“As Christian ministers we are called to speak and act in the name of Jesus Christ. If we do not do that and become neutral enablers, I think that we betray our vocation.”
Before Christmas I started writing down phrases on post-it notes that stood out to me while reading. I didn’t have a plan for these but wanted to keep them in front of my eyes for a bit as they seemed worth pondering. I decided that I would start writing some posts called phrases I love. The idea is simple, when I read or hear a phrase I love – something that really sticks out to me – I’m going to write about it. Riff on it. Tell you what it evoked in me and why. I’ll intersperse these on the blog as they come to me. I’ve also created a space for them on the menu bar and will organize them there. Anyway, here goes.
There is a wonderful book, released late last year, that I’ve been taking my time with called Love, Henri: Letters On The Spiritual Life. I’m a really big fan of Nouwen’s work. Nouwen was brilliant and certainly feeds the mind, but my soul often feels refreshed when I read his work as well. This particular book is a collection of his correspondence over the course of a couple of decades (December 29th, 1973 – August 4th, 1996). Apparently Nouwen was the kind of person who kept and responded to all the letters that he received (immediate guilt sets in as I look at my inbox). These letters have been donated to the Nouwen Archives and have there been preserved; many of them now appear in this book. What a gift to the church.
The phrase that struck me came from a letter that he wrote on September 27th, 1976 to an Episcopal priest named Reverend C. Leland Udell. In the course of this particular letter Nouwen wrote: “As Christian ministers we are called to speak and act in the name of Jesus Christ. If we do not do that and become neutral enablers, I think that we betray our vocation.” These are all very strong words, but the words that stood out to me in particular were neutral enablers.
I think it was a year or two ago when Jesus’ words in Luke 6:26 struck me as really strange and immensely counter-cultural for the first time. Jesus said: “Woe to you when everyone speaks well of you, for that is how their ancestors treated the false prophets.” This cuts across the grain of common leadership understanding – whether found in a leadership book, or a pastoral training classroom. Most of us want to learn how to keep the peace in places of contention and, let’s be honest, churches can sometimes be places of contention. But sometimes – many times, in fact – peace simply becomes code for lack of conflict. It is a great temptation of pastors to value lack of conflict, or tranquility, over “the things that make for peace”.2 There is a difference. A big difference. The truth is that often times the things that make for peace will first of all make for one heck of a storm. Try and mention racism, prison or immigration reform, for example, on Facebook without starting a fight. To use the classic Jewish qal wahomer – how much more in the pulpit. Some would say that we should steer clear of such issues and just “preach the gospel,” or “preach Jesus.” The problem is, these things are (or aren’t!) gospel, and to really preach Jesus means that we need to address issues of injustice. Pastors, particularly in America currently, need to be prophetic witnesses to the Kingdom of God. But notice what Jesus says: if everyone speaks well of you, chances are you are a false prophet. Jesus won’t give a neutral ground in his categories. He doesn’t say you are a prophet or you aren’t a prophet; he says you are either a prophet or a false-prophet. These are tough words but I think this is what Nouwen was getting at through his term neutral enablers. If we never speak up and put our necks on the line for those whose necks are already on the line, “we betray our vocation.” We become neutral enablers when we should be prophets.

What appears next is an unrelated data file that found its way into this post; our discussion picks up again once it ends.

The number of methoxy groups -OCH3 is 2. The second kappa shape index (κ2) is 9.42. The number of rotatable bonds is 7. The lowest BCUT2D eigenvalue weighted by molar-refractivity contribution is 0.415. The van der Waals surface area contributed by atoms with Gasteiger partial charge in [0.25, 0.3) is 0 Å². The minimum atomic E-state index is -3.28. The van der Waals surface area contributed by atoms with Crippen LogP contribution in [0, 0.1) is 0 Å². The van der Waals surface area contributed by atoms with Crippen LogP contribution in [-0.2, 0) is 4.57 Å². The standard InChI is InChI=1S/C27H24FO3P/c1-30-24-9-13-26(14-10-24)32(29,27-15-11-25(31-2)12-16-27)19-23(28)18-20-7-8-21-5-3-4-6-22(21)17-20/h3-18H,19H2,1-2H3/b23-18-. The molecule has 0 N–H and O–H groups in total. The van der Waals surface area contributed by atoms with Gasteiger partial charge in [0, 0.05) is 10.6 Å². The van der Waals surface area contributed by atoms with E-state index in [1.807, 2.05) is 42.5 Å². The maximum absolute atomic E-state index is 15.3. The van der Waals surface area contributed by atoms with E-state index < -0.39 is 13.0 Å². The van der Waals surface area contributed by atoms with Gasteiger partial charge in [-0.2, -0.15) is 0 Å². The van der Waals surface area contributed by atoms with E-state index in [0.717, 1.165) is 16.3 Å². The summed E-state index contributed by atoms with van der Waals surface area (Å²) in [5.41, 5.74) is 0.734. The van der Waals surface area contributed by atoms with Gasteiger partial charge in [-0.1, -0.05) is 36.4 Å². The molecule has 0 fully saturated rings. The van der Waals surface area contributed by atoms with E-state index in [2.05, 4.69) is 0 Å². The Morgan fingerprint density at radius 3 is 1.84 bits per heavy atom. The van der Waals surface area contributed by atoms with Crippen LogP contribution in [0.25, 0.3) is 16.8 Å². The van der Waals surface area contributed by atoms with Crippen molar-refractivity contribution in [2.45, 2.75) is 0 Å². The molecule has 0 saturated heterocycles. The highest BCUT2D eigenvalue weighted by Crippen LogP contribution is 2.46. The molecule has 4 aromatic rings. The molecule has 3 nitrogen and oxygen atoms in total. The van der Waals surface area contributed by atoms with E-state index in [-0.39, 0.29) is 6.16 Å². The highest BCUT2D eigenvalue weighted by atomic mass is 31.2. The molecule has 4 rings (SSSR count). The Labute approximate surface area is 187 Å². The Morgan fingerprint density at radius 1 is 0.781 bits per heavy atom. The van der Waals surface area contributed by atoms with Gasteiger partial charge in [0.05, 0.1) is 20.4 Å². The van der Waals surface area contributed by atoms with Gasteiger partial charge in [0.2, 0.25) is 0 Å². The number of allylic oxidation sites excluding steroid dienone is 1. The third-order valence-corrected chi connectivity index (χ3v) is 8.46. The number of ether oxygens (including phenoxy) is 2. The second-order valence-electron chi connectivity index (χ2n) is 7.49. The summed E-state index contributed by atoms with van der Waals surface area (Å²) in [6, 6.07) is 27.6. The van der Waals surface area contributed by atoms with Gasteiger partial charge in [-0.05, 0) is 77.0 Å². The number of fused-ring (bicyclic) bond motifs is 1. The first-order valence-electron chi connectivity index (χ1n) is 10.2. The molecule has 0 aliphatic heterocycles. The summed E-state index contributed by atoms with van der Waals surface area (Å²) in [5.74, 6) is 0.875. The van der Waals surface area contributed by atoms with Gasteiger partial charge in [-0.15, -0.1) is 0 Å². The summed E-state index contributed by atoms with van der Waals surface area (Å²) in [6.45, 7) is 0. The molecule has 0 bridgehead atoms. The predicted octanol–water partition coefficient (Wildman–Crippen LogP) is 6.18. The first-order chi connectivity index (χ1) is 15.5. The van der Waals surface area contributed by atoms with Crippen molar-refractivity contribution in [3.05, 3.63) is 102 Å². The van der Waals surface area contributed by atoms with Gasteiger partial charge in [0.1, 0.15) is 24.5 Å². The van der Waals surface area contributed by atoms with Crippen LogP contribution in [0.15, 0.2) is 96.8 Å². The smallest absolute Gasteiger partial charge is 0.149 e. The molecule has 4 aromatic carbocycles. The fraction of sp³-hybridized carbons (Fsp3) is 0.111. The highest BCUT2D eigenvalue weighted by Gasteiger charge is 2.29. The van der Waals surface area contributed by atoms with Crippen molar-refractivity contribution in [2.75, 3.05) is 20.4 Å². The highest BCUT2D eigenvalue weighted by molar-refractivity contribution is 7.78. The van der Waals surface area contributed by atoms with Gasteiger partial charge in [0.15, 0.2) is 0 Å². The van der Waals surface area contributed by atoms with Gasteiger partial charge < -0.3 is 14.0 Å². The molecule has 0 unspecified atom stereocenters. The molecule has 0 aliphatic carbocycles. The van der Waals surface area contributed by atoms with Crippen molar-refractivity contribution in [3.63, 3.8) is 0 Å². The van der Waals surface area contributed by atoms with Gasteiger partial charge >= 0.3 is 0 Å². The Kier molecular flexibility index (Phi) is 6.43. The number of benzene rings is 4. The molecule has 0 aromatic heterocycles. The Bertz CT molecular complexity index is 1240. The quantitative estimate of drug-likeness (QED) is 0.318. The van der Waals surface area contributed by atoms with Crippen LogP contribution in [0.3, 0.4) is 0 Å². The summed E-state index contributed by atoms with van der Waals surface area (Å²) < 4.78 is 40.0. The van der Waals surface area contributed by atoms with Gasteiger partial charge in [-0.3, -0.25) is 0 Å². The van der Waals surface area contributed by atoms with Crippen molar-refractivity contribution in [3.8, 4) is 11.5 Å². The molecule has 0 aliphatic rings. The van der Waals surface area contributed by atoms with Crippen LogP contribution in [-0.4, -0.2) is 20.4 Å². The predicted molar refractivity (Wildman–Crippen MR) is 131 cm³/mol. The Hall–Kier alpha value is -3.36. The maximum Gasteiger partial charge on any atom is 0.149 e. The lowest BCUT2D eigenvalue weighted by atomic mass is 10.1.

There are two things that should probably be said here. First, being a bull-in-a-china-shop is not the same thing as being a prophet. Sometimes people cause a stir in their community because they lack wisdom or good pedagogic skills. If we are to address injustice we need to do so with all of the wisdom, intellect, and appropriate power that we can manage.3 We owe this to those for whom we speak. Otherwise, we can make things worse instead of better through our carelessness. When I think of people who have spoken with a prophetic voice in recent history, all of them are wise, well studied, and thoughtful delivers of truth they proclaim.4
Second, it is true that we must speak words of comfort as well as words of challenge. But both are necessary. If we only speak words of comfort we may in fact be neutral enablers; false prophets. Rabbi Jonathan Sacks reminds us of the double nature of true religion when he writes that “[religion] is fire – and like fire, it warms but it also burns. And we are the guardians of the flame.”5
I’d love to know some of the people that you feel are speaking to difficult but necessary issues in our day.
1 Henri Nouwen, Love, Henri: Letters On The Spiritual Life. (New York: Convergent, 2016). 23
2 Luke 19:42
3 When I speak of power, I mean a cross-shaped (cruciform) power.
4 I think of people like Martin Luther King, Jr., Pastor Brian Zahnd, and Gary Haugen, just to name a few.
5 Jonathan Sacks, The Dignity of Difference: How To Avoid The Clash Of Civilizations, 2002. (London: Bloomsbury, 2003). p. 11